U.S. Route 302 - which includes Main Street - was closed. 

In some good news for the North Country an old family business is coming back to life.  NHPR’s Chris Jensen reports.

Starting in 1931 Neil Tillotson made his fortune manufacturing natural latex products including balloons and later gloves.

That allowed him to purchase the Balsams Grand Resort.

Tillotson died in 2001 and a  latex plant located near the resort closed in 2010.

But Tillotson’s son, Rick, purchased the equipment and recently bought a 103,000 square foot building in Colebrook.

The body of a Massachusetts man who fell into a crevasse in the Tuckerman Ravine in April was recovered early Monday, according to a news release from the White Mountain National Forest.

Norman Priebatsch, 67, tripped while hiking and slid into a deep crevasse on April 1st.

While a searcher was partially lowered into the crevasse shortly after he fell the body couldn’t be seen and experts concluded he couldn’t have survived such a fall.

Additional efforts were suspended out of fear that a rescuer could be hurt or killed, officials said.

It is going to take a little longer than expected for the state of New Hampshire to decide whether it can save money by having its prisons run by a private firm.

NHPR’s Chris Jensen reports.

By July the state’s department of administrative services had hoped to finish its report evaluating proposals from four companies interested in running a private prison.

But Linda Hodgdon, the commissioner for administrative services, says there is so much information the department is looking for a consultant to help sort through it.

Sen. John Gallus, a Republican from Berlin, has joined only four North Country members of the House in supporting a bill that would give a business a tax credit when it donates to a parochial or private school.

As NHPR’s Dan Gorenstein reported the Senate Wednesday passed House Bill 1607.

Advocates of the bill say it gives less wealthy families more choices in where they wish to send their children.

North Country representatives split along party lines in voting Tuesday on a bill that would allow towns and cities to have a one-year moratorium on having refugees settle in their jurisdictions.

Seven were in favor. Seven against. Two were excused from voting.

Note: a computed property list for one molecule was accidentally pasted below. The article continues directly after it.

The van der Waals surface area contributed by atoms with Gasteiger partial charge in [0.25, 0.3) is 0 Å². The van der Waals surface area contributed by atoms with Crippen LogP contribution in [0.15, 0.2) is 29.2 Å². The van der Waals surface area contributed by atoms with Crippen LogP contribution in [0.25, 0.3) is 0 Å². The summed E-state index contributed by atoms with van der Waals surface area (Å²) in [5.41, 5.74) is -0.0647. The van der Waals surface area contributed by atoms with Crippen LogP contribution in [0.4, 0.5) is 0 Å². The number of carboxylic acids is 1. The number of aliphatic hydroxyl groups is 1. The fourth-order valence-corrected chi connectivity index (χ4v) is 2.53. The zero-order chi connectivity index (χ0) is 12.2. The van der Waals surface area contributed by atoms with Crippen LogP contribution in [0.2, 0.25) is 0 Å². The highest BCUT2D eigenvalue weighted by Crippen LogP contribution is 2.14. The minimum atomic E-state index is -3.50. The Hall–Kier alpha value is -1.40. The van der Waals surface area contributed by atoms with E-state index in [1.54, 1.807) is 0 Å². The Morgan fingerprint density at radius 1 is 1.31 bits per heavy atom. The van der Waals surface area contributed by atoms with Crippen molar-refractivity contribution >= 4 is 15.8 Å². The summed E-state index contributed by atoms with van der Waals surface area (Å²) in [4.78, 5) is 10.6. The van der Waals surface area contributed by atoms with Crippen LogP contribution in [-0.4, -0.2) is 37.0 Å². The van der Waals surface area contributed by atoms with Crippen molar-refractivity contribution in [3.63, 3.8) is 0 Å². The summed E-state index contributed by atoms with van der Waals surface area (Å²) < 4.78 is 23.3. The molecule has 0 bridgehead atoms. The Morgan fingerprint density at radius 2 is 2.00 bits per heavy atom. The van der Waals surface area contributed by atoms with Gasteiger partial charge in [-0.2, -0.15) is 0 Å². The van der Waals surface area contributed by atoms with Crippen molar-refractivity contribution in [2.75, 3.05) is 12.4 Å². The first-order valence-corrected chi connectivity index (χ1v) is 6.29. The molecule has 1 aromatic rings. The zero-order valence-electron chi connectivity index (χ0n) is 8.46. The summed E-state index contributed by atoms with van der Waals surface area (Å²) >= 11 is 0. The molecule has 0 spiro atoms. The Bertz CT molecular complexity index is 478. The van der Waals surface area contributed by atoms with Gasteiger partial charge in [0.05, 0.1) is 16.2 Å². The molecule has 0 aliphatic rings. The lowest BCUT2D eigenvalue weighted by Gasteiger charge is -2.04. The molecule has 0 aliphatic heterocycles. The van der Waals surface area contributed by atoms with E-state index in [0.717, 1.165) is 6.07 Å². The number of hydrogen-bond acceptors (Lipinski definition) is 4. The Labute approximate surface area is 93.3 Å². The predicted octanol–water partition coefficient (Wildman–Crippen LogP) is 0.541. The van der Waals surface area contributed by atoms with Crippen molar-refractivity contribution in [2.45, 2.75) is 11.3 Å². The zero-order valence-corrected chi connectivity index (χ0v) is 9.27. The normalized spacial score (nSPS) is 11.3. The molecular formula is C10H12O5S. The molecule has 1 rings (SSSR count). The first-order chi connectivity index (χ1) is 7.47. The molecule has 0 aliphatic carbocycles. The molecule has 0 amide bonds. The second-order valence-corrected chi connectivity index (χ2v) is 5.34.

As NHPR has reported the bill previously passed the House but had trouble when it reached the Senate.

The Associated Press is reporting the bill was revived:

The majority of North Country representatives voted in favor of resurrecting a bill that would require women wanting an abortion to wait 24 hours.

Such a bill passed the House  in March.

But then the Senate killed it last month.

New Hampshire Fish and Game officials say they had to rescue three hikers and a dog over the weekend.  The hikers ran into trouble on Little Haystack Mountain in Grafton County.  NHPR’s Chris Jensen has more.

(Jensen) A 29-year-old Manchester man used his cell phone late Saturday to call for help after it got dark before he could finish hiking down from Little Haystack Mountain.

And he lacked a flashlight.

Chris Jensen for NHPR

The walls and the hallways are largely empty today in one of New Hampshire’s oldest and grandest hotels.  As part of the plan to rebuild and renovate the Balsams Grand Resort in Dixville Notch, the hotel’s new owners auctioned off many items this past Saturday.  The goal was to sell everything but photos and items of historical significance. 

Senator John Gallus, a Republican from Berlin, was one of nine Senators who voted to kill a resolution voicing support of Arizona’s controversial immigration law.

The motion to kill the resolution failed 15 – 9.

Then, the motion of support was approved on a voice vote for which there is no record of how senators voted.

The Colebrook Planning Board has called a special meeting May 22 to try and resolve an issue the new owners of the Balsams Grand Resort say is delaying its renovation.

The owners,  Dan Dagesse and Dan Hebert, are asking the Planning Board to approve a subdivision that would separate a 28-acre parcel from the roughly 1,000 acres that currently includes the hotel, grounds and golf course.

Less than two weeks after Sen. John Gallus, a Republican from Berlin, said he wouldn’t seek another term representing the North Country two Democrats say they would like to take his place.